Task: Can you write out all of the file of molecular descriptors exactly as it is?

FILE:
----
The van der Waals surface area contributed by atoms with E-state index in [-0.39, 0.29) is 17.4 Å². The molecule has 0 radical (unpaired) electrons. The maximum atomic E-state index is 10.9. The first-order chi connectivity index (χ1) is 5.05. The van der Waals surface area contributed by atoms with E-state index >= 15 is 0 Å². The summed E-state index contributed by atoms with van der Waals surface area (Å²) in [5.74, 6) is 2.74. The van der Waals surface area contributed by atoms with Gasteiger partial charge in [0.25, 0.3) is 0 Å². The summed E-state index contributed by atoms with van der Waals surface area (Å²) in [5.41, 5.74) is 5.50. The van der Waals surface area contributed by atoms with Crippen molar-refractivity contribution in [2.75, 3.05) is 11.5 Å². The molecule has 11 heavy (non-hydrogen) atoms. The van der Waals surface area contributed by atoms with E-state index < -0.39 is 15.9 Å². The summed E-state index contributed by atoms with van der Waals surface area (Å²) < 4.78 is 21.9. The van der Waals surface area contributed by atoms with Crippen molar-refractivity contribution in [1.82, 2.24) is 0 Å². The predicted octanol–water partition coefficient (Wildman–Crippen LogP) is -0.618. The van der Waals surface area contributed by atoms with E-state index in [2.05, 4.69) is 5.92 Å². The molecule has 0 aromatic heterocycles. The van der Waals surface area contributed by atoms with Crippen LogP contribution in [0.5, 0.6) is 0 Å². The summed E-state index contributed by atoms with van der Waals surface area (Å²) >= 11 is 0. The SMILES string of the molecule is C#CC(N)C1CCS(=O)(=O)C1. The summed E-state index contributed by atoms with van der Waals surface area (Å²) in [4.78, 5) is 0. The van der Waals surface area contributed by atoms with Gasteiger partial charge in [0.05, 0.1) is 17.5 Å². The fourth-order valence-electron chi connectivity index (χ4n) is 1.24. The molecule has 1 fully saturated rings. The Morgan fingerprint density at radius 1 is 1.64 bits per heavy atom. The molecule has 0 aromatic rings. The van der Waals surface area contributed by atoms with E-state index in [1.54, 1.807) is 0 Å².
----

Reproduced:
The van der Waals surface area contributed by atoms with E-state index in [-0.39, 0.29) is 17.4 Å². The molecule has 0 radical (unpaired) electrons. The maximum atomic E-state index is 10.9. The first-order chi connectivity index (χ1) is 5.05. The van der Waals surface area contributed by atoms with E-state index >= 15 is 0 Å². The summed E-state index contributed by atoms with van der Waals surface area (Å²) in [5.74, 6) is 2.74. The van der Waals surface area contributed by atoms with Gasteiger partial charge in [0.25, 0.3) is 0 Å². The summed E-state index contributed by atoms with van der Waals surface area (Å²) in [5.41, 5.74) is 5.50. The van der Waals surface area contributed by atoms with Crippen molar-refractivity contribution in [2.75, 3.05) is 11.5 Å². The molecule has 11 heavy (non-hydrogen) atoms. The van der Waals surface area contributed by atoms with E-state index < -0.39 is 15.9 Å². The summed E-state index contributed by atoms with van der Waals surface area (Å²) < 4.78 is 21.9. The van der Waals surface area contributed by atoms with Crippen molar-refractivity contribution in [1.82, 2.24) is 0 Å². The predicted octanol–water partition coefficient (Wildman–Crippen LogP) is -0.618. The van der Waals surface area contributed by atoms with E-state index in [2.05, 4.69) is 5.92 Å². The molecule has 0 aromatic heterocycles. The van der Waals surface area contributed by atoms with Crippen LogP contribution in [0.5, 0.6) is 0 Å². The summed E-state index contributed by atoms with van der Waals surface area (Å²) >= 11 is 0. The SMILES string of the molecule is C#CC(N)C1CCS(=O)(=O)C1. The summed E-state index contributed by atoms with van der Waals surface area (Å²) in [4.78, 5) is 0. The van der Waals surface area contributed by atoms with Gasteiger partial charge in [0.05, 0.1) is 17.5 Å². The fourth-order valence-electron chi connectivity index (χ4n) is 1.24. The molecule has 1 fully saturated rings. The Morgan fingerprint density at radius 1 is 1.64 bits per heavy atom. The molecule has 0 aromatic rings. The van der Waals surface area contributed by atoms with E-state index in [1.54, 1.807) is 0 Å².